Navigating the Complexities of Commercial Sales with Historical Buildings

Navigating the Complexities of Commercial Sales with Historical Buildings

Historical buildings have a beautiful, rich history that adds to the character of the cities and neighborhoods where they reside. However, selling these properties comes with a long list of complicating factors and complexities that can draw out the process. Finding the right buyer can take a long time; while many people want the appeal and uniqueness of a historical building, not everyone can handle the regulatory requirements and limitations of an old building. Whether you are on the buyer’s or seller’s side of the transaction, anticipating these complexities can save you stress and time during this process.

Regulatory Requirements for Historical Buildings

To start, there are often significant regulatory limitations in place for historical buildings. These requirements may be fairly lax or incredibly strict, depending on the municipality responsible for protecting the character and nature of the area. Requirements may include zoning laws, building codes unique to historical buildings, and historic preservation ordinances. Historic preservation specialists don’t want buyers buying up historic homes just to gut them and rebuild them from the inside out.

Zoning laws limit how certain buildings can be used and what exterior updates or changes can be made. Even if a historic home is surrounded by commercial buildings, zoning laws may prevent it from being converted into a commercial building. There are often workarounds, but there are municipalities that adamantly refuse zoning variances for historic buildings.

Historic preservation ordinances often require interior and exterior renovations to go through a vetting and approval process by a local preservation board before the work can begin. Finally, building codes for historical structures are often significantly different from codes for newer buildings. None of these issues make a sale impossible, but they do mean that a buyer must be ready to navigate these hurdles.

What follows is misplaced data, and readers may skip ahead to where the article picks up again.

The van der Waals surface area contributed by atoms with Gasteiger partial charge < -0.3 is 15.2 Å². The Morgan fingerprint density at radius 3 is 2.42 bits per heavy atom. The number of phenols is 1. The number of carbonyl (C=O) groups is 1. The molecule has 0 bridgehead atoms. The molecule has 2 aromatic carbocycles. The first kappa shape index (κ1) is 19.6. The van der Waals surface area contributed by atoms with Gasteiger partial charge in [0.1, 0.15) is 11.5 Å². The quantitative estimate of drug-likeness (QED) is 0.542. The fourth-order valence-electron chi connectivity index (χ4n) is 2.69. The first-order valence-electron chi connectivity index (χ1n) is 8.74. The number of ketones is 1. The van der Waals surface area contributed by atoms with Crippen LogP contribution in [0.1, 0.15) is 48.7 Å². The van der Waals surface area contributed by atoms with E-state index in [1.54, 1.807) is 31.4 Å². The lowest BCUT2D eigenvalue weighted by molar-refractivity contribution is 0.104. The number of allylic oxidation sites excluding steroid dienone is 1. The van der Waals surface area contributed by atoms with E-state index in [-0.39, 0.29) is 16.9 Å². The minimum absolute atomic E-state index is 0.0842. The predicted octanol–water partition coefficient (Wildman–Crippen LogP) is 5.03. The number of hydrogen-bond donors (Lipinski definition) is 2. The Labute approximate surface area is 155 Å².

Added Expenses of Historical Buildings

It’s no secret that older buildings require far more upkeep and maintenance than newer buildings. However, when a building is classified as historical, owners can’t just do whatever the most cost-efficient fix or upgrade is. They have to go with an upgrade or fix that maintains the building’s character and is approved by the local historic preservation board. That often means a significantly more expensive fix and more time-consuming upkeep.

Commercial buyers must also think about the insurance requirements for historical buildings. A historical building may be more unpredictable in times of inclement weather, and insurers are well aware of that. They also know that older buildings are more likely to experience major failings that they will be forced to pay for. Because of this, insurance for historic buildings is often much more expensive than insurance for a similarly-sized new build. In some cases, insurance companies may even refuse to cover a historic building because of the risks that come with it.

The good news, though, is that there are sometimes financial benefits that come with owning a historic building. Municipalities know that sticking to regulations can be expensive and time-consuming, and so there may be tax benefits available for property owners who successfully maintain the character of a historic building.

Community Pushback

In some cases, buyers should be prepared to deal with community pushback when they buy the building. This is even the case when a historic building sits vacant for decades before being bought and used for commercial reasons. It’s not personal; there are people who would rather never see a historic building change, even if that means watching it rot away until it’s worthless. But if a company has unusual or unexpected plans for a building, the community outcry could be alarming.

That’s why it’s important to keep the community aware of the status of the historic building. That may mean reassuring community members that you have no intention of altering the building’s facade or making it clear that you are working with a local historic preservation board to avoid damaging the building’s integrity or place within the community.

Preservation organizations often play a crucial role in managing community pushback. They may communicate with the community directly to express their support for a project, explain their role in it, and assuage community members’ fears.

For many, the benefits of owning a historic building outweigh the drawbacks. Consulting a real estate attorney may help you better understand the challenges you are likely to face during this time.